I'm not Baggin it but I'm glad it's over

By Eva Bradley

So many words have been said about The Hobbit lately that it is hard to think of any new ones to add to the tired collection. But for what it's worth, here's mine: Phew. Phew that it was a success, phew that Wellington broke with tradition and didn't blow anyone's party dress above their bottom on the red carpet, and - mostly - just phew that it's over.

I'm not a Hobbit grinch. I'm as happy as the next guy that we've had a rare opportunity to bask in the global spotlight for something as groovy and 21st-century as movie making. It's so much better for the national self esteem than beef and lamb.

But a bit like chocolate at Easter time and goodwill at Christmas, you can have too much of a good thing.

Like most Kiwis, I tuned into several of the various news sources and live feeds to check out the red carpet action and swell with pride at the appearance of one A-lister (Cate) and a rogue selection of B and Cs.

I enjoyed reading a review of the film in the paper the following morning and getting a run-down on the premiere. But did I really need to read slew of separate stories examining the event from every angle, including how hot Peter Jackson's daughter is looking these days and whether or not the PM should have gone with the mint green tie?

Or even gone at all?

It's hard to imagine any Hollywood hit being important enough for Barack Obama to bust out his best suit, let alone suspend all matters of national significance in order to amend government policy to facilitate the filming of one.

But that's New Zealand and I'm inclined to love it. Heaven forbid we lived in a country so dangerous, big, corrupt or politically volatile that we couldn't turn our back on hard news for a day (or in the case of The Hobbit, several years) in order to focus unashamedly on something so positive and pleasant as light cinema entertainment.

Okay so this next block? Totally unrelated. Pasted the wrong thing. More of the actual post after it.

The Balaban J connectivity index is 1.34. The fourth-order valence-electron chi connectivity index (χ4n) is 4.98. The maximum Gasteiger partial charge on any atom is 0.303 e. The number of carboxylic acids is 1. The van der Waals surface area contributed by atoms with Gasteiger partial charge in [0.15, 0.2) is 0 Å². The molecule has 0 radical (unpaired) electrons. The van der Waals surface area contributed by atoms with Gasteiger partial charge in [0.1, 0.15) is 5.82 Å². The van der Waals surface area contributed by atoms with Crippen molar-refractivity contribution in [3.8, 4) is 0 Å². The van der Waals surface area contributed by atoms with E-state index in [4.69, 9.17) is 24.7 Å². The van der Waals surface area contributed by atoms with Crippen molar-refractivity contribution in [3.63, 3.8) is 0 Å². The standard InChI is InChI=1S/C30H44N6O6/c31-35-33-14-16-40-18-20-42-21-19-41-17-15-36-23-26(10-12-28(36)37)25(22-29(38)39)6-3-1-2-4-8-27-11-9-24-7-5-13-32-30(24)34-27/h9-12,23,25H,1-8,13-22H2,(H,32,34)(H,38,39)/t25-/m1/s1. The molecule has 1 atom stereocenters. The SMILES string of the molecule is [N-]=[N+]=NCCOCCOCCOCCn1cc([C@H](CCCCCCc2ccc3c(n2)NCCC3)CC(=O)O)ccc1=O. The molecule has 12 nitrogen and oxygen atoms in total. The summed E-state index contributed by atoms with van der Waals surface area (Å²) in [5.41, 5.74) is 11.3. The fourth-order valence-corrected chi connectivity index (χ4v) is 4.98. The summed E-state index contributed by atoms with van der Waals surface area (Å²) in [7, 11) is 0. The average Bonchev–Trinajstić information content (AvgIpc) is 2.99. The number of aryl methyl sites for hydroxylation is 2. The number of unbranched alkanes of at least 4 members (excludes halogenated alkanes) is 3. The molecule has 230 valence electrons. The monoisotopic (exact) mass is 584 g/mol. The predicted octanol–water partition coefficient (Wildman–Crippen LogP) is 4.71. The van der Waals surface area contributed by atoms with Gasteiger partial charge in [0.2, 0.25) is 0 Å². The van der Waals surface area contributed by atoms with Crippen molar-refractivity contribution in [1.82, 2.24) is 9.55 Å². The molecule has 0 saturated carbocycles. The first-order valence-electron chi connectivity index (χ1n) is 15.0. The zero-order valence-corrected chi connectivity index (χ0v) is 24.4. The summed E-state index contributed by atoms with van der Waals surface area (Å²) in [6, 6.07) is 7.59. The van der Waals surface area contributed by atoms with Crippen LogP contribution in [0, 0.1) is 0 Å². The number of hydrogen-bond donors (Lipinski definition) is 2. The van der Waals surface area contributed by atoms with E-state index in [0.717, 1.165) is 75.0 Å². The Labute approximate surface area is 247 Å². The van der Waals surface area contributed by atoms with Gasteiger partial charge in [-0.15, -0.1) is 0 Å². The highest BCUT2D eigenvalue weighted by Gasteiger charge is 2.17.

Only this week a friend was having a moan on Facebook about the lead story on the front page of the paper covering something he considered unworthy of the attention, and a number of his friends agreed, having a go at the paper for a lack of any "real" news.

But in a world where violence, financial ruin and personal tragedy increasingly dominates headlines, shouldn't we cherish the days when the worst thing to happen in our community is that a cat got stuck up a tree?

I was over The Hobbit long before the premiere, but I'm not so cynical I can't appreciate the simple beauty of living in a small country where we celebrate the making of a movie with a collective patriotism bigger countries can only dream of.

That's not to say I'm unhappy that post-premiere there may now actually be space on the front page for other news stories to feature.

And if the successors of Robert Burchfield feel like deleting such words as "Hobbit", "Dwarf" and "Elf" from the dictionary for a few editions, I won't complain.

Otherwise we need to think up some new words to say in time for the next release in the trilogy. And "Wellywood" can't be one of them.

Signed, yours faithfully, Gilraen Arnatuile (apparently, my Elvin name).

- Wanganui Chronicle

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